The World Evangelical Alliance champions human rights and religious freedom within the United Nations.
As I walked into the United Nations building in New York to meet Secretary General Antonio Guterres, I recalled a preacher who predicted that this world body was the coming world government, as he said had been prophesied in The Revelation.
Added to that ominous prediction of its coming role, many view the United Nations as deeply flawed: often biased in its analyses and lacking ability to muster sufficient authority to mediate armed conflicts, such as Rwanda. Particularly disturbing is its Human Rights Council, which is comprised of representatives from countries guilty of violating human-rights such as Sudan and Saudi Arabia.
Even so, this is what national governments turn to for help in times of humanitarian crises and military debacles flowing from its mandate to promote peace, justice and human rights, even as they are doing today in Syria, Yemen, and Myanmar.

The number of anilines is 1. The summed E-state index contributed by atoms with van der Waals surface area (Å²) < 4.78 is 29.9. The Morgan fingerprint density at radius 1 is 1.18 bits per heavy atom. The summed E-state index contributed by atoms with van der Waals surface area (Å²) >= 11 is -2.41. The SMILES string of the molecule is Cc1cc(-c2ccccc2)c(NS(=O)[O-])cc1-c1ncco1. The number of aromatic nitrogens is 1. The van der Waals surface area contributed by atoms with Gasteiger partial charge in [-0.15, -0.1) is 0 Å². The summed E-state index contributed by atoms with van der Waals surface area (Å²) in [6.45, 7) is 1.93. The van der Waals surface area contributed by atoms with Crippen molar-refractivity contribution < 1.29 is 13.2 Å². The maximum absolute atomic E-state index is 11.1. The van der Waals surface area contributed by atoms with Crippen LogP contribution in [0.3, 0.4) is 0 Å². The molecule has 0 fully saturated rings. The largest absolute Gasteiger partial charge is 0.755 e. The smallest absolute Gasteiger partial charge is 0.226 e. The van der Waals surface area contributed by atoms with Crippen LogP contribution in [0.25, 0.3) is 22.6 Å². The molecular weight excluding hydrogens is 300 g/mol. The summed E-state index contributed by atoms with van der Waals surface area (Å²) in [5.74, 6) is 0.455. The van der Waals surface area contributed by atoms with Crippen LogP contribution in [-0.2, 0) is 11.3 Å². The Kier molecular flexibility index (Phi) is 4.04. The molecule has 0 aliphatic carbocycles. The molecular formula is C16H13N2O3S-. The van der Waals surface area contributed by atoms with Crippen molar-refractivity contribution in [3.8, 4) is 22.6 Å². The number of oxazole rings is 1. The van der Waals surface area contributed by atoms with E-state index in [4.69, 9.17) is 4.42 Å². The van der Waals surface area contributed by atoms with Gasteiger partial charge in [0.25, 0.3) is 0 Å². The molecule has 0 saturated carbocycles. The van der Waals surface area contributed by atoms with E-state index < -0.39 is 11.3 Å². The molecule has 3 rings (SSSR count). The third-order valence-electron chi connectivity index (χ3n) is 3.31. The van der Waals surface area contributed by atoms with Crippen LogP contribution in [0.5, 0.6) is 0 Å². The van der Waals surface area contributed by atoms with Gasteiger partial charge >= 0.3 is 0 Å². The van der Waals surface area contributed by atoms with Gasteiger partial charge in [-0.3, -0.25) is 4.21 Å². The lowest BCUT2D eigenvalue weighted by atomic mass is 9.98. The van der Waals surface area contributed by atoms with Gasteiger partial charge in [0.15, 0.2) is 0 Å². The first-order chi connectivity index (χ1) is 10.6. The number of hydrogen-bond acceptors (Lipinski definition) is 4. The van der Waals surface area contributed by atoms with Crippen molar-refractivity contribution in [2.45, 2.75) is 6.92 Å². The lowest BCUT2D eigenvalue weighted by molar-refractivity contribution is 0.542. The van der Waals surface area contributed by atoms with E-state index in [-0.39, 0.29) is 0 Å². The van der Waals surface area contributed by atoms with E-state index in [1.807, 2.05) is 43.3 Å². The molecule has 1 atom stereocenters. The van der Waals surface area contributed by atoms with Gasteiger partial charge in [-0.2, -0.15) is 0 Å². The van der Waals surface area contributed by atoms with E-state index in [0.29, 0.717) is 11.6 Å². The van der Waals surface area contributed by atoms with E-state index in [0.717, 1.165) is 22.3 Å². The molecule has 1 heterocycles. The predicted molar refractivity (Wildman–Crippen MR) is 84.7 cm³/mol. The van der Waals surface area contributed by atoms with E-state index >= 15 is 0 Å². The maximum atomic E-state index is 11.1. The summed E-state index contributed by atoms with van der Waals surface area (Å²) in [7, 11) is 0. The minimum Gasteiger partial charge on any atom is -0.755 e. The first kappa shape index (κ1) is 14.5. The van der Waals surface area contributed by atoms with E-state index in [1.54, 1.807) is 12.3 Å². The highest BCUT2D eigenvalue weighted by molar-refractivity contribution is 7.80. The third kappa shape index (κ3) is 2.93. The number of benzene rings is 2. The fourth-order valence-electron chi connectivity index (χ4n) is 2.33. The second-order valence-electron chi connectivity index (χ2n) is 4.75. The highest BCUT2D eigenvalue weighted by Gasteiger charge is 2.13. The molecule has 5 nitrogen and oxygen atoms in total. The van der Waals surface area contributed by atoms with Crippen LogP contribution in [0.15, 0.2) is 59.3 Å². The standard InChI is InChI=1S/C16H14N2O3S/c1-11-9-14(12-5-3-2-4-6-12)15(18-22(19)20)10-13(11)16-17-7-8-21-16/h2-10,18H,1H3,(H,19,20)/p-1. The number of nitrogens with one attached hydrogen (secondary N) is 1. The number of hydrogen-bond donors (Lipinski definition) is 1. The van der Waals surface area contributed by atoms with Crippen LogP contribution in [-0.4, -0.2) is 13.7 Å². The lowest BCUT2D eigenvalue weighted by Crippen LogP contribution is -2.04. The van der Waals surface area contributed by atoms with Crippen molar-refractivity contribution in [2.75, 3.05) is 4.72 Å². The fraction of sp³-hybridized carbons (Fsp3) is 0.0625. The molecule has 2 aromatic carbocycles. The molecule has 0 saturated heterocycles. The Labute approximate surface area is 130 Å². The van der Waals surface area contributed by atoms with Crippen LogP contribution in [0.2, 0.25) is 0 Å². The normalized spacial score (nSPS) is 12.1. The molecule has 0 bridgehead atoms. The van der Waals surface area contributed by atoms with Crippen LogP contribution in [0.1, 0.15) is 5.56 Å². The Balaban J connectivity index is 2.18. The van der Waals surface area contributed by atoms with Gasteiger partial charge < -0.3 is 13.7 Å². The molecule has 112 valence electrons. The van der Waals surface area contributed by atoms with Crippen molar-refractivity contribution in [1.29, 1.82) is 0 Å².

Here, the world community airs it grievances.
As a quasi-form of government that encompasses the world, it holds no executive power. Keep in mind that the five permanent members of Security Council has veto powers and can resort to the use of military force, yet the General Assembly and the Human Rights Council (HRC) work independently from the Security Council.
Because the HRC can’t resort to armed force, countries can refuse to collaborate with their investigations. Even so, the Security Council is so conflicted that it would be quite impossible for the members to join together in a world takeover as some allege is a possibility.
As influential as the UN is, it isn’t the only or ultimate source of settling human rights violations. While it does possess moral and legal authority as permitted by member countries, apart from intervention by the Security Council, …